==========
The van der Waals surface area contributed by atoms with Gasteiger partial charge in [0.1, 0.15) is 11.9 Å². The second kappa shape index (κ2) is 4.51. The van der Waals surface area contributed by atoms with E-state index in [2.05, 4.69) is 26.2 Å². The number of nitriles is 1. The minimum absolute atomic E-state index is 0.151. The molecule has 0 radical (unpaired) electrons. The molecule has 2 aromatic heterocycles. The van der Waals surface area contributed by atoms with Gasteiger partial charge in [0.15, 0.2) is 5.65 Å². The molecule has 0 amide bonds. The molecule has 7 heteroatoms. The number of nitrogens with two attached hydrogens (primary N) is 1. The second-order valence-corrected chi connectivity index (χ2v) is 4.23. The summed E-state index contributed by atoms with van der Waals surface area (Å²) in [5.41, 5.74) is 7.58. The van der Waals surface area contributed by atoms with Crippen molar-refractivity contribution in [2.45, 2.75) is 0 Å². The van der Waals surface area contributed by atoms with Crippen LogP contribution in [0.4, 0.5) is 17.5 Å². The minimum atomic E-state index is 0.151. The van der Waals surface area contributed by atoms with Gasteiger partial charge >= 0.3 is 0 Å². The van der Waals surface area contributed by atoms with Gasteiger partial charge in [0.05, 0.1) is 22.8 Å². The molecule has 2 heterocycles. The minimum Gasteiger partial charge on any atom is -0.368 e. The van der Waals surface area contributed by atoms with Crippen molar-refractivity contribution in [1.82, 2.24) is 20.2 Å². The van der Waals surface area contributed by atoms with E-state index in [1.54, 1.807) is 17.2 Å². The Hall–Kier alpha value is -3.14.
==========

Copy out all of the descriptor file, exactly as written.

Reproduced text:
The van der Waals surface area contributed by atoms with Gasteiger partial charge in [0.1, 0.15) is 11.9 Å². The second kappa shape index (κ2) is 4.51. The van der Waals surface area contributed by atoms with E-state index in [2.05, 4.69) is 26.2 Å². The number of nitriles is 1. The minimum absolute atomic E-state index is 0.151. The molecule has 0 radical (unpaired) electrons. The molecule has 2 aromatic heterocycles. The van der Waals surface area contributed by atoms with Gasteiger partial charge in [0.15, 0.2) is 5.65 Å². The molecule has 0 amide bonds. The molecule has 7 heteroatoms. The number of nitrogens with two attached hydrogens (primary N) is 1. The second-order valence-corrected chi connectivity index (χ2v) is 4.23. The summed E-state index contributed by atoms with van der Waals surface area (Å²) in [5.41, 5.74) is 7.58. The van der Waals surface area contributed by atoms with Crippen molar-refractivity contribution in [2.45, 2.75) is 0 Å². The van der Waals surface area contributed by atoms with Crippen LogP contribution in [0.4, 0.5) is 17.5 Å². The minimum atomic E-state index is 0.151. The van der Waals surface area contributed by atoms with Gasteiger partial charge >= 0.3 is 0 Å². The van der Waals surface area contributed by atoms with Gasteiger partial charge in [0.05, 0.1) is 22.8 Å². The molecule has 2 heterocycles. The minimum Gasteiger partial charge on any atom is -0.368 e. The van der Waals surface area contributed by atoms with Crippen molar-refractivity contribution in [1.82, 2.24) is 20.2 Å². The van der Waals surface area contributed by atoms with E-state index in [1.54, 1.807) is 17.2 Å². The Hall–Kier alpha value is -3.14.